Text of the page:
By all accounts, the summer actions lessened the pending pinch on retirees. According to a fall 2017 TRS presentation to retirees, the legislative intent was to reduce deductibles and out-of-pocket costs from what they would have been through 2019. An example from the presentation: Retirees not on Medicare would newly face an annual deductible for family coverage of $3,000, compared to $6,000 before the summer session, while such retirees would face maximum out-of-pocket deductibles of $11,300 compared to $13,300 before the actions.
A chart in the presentation shows retiree premium costs before the changes and after (the middle column revealing expected premiums before legislators acted in the special session):
SOURCE: Presentation to Texas Retired Teachers Association fall meeting, Teacher Retirement System of Texas, undated (accessed Nov. 14, 2017)
Consulting a retired teachers advocate
To our inquiry about Collier's claim, Tim Lee of the retired teachers association told us by phone that he hadn’t characterized any benefits as "snatched" but also didn’t know if that’s the wrong descriptive.
"These are benefits these people had before that are not there now," Lee said, adding by email that " "the benefits went down, the costs went up, and the plan is still on shaky ground." Lee also said the group endorsed the legislative actions and remains grateful that a state-supported health plan will survive.
Gauging effects for retirees not yet 65
Asked to be specific, Lee said by email that retirees not yet 65 would no longer have a zero-premium plan. Zoga, of the TRS, confirmed that contrast, though she noted by email that the zero-premium plan that’s soon to be history carries a $5,250 deductible; as of 2018, retirees not yet 65 will pay a $200 monthly premium and have a $1,500 deductible.
Lee said too that retirees younger than 65 have counted on traditional benefits including copays for medical and pharmaceutical coverage. Zoga agreed copays will no longer be offered though she said that once such a retiree fulfills her or his deductible, the plan will pay 80 percent of subsequent costs, the retiree 20 percent.
Checking effects for retirees 65 and older
Retirees 65 and older, Lee wrote, "have lost access to a traditional Medicare supplement plan under TRS. They will now have access to a Medicare Advantage plan only."
Lee called the new offering a reasonable plan though he said it will impose "markedly higher premiums, deductibles and out-of-pocket costs." Zoga confirmed that most retirees will see an increase in premiums though she said a few will pay less than before. Retirees in one of the current TRS-Care plans, she said, would see an $800 decrease in their deductible for 2018 to $500.
Lee also told us that many medical providers say they’ll refuse to accept the new plan and retirees are weighing whether to commit to the new TRS plan or shop for a plan accepted by their provider. Zoga didn’t confirm that many doctors have said they won’t take the new plan. By one analysis, she said, 96 percent of existing TRS-Care providers had at least already billed the insurer that will be providing the new plan.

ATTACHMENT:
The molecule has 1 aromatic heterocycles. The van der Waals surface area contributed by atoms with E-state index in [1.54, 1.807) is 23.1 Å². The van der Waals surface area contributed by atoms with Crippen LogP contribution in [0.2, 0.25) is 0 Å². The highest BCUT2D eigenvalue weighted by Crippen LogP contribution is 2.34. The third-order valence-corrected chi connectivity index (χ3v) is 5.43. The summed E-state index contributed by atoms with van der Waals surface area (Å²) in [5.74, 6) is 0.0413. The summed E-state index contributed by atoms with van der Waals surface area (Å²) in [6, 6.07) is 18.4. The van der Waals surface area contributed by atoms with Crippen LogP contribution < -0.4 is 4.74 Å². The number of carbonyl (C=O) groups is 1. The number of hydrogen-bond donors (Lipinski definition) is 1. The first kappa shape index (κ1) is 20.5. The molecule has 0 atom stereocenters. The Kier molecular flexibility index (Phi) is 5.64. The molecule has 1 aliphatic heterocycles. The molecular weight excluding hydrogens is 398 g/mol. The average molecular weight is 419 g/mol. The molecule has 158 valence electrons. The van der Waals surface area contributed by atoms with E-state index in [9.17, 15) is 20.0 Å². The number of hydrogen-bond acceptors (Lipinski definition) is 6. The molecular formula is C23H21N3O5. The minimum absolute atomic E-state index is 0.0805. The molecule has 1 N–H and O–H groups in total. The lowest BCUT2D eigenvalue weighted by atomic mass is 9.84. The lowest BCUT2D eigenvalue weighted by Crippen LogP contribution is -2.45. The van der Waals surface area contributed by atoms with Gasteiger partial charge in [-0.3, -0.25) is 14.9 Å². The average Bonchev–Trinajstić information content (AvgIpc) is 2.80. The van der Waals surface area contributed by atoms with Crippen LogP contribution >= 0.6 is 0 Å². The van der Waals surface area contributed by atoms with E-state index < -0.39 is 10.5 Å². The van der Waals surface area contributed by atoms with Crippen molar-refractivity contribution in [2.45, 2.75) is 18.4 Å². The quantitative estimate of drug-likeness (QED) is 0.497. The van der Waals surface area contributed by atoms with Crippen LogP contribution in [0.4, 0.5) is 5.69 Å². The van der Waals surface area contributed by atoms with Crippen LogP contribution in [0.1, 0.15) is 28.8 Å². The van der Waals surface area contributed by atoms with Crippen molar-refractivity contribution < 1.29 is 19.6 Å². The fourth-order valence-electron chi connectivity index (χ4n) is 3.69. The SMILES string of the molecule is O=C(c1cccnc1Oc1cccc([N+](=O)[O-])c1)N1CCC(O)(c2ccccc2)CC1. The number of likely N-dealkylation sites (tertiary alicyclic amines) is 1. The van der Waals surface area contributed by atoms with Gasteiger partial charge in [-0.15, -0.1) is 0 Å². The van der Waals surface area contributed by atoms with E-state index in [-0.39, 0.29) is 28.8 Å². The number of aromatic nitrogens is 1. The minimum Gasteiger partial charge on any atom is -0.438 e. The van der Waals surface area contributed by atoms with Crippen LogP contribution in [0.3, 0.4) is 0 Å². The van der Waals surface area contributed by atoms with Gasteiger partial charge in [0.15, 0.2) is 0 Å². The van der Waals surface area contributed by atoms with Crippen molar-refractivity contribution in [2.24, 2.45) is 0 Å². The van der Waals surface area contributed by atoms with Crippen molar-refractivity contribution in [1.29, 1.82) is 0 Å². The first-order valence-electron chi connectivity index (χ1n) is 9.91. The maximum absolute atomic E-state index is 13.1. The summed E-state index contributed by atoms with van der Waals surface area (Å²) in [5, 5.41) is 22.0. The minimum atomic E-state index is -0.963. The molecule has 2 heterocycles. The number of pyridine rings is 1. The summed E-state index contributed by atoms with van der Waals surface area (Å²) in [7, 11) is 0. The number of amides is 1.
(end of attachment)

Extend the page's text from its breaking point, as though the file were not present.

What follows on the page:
In addition, Lee said, retirees 65 or older are seeing costs for coverage for spouses nearly doubling. "Many retirees simply cannot afford the $394/month for spousal coverage," Lee wrote. "Again, the Legislature’s actions in the special session did provide more help to these retirees by lowering the new premium amounts (about a $50 reduction for spousal premium)," a figure confirmed by Zoga.
Still, Lee said, "these amounts are still a heavy burden as the average TRS pension is $2,000/month. And, many do not receive any Social Security." Zoga advised that 95 percent of retired Texas school workers didn’t qualify for Social Security retirement checks.
What was Dan Patrick’s role?
Lee, asked about Patrick’s role in driving the changes, said: "During the special session, he took a strong personal interest in trying to make the situation better." We also shared Collier’s claim with Patrick, who oversees the Texas Senate, and didn’t hear back.
Collier said Patrick and Republican leadership this year "snatched millions of dollars in benefits from retired teachers."
Benefits are shrinking: Starting in 2018, retirees enrolled in TRS-Care will have access to fewer health plans and they’ll mostly face greater costs.
But this claim leaves out details and vital context. That is, legislators agreed to this course across party lines. In addition, inaction could have left TRS to phase out retiree health plans entirely. Meantime, TRS forecasts another funding shortfall likely demanding legislative attention in 2019.
On balance, we rate this claim Half True.
HALF TRUE – The statement is partially accurate but leaves out important details or takes things out of context. Click here for more on the six PolitiFact ratings and how we select facts to check.
Email including web links to news stories about changes in teacher retiree health plans, Chaille Jolink, senior adviser, Mike Collier campaign, Nov. 2, 2017
News story, "Retired teachers feel pinch of health plan changes," Houston Chronicle, June 27, 2017
News story, "SPECIAL SESSION: What happened with each of Gov. Abbott’s 20 issues," Austin American-Statesman, posted Aug. 12, 2017, updated Aug. 16, 2017
Phone interview, Brian Guthrie, executive director, Teacher Retirement System of Texas, Nov. 9, 2017
Emails, Merita Zoga, director of governmental relations, TRS, Nov. 9 and 14, 16 and 17, 2017
Report, "Report to the 85th Legislature," Joint Interim Committee to Study TRS Health Benefit Plans, Nov. 7, 2016
Presentation to Texas Senate Finance Committee, TRS, Jan. 24, 2017 (received by email from Merita Zoga, Nov. 14, 2017)
Presentation to Texas Retired Teachers Association fall meeting, TRS, undated (accessed Nov. 14, 2017)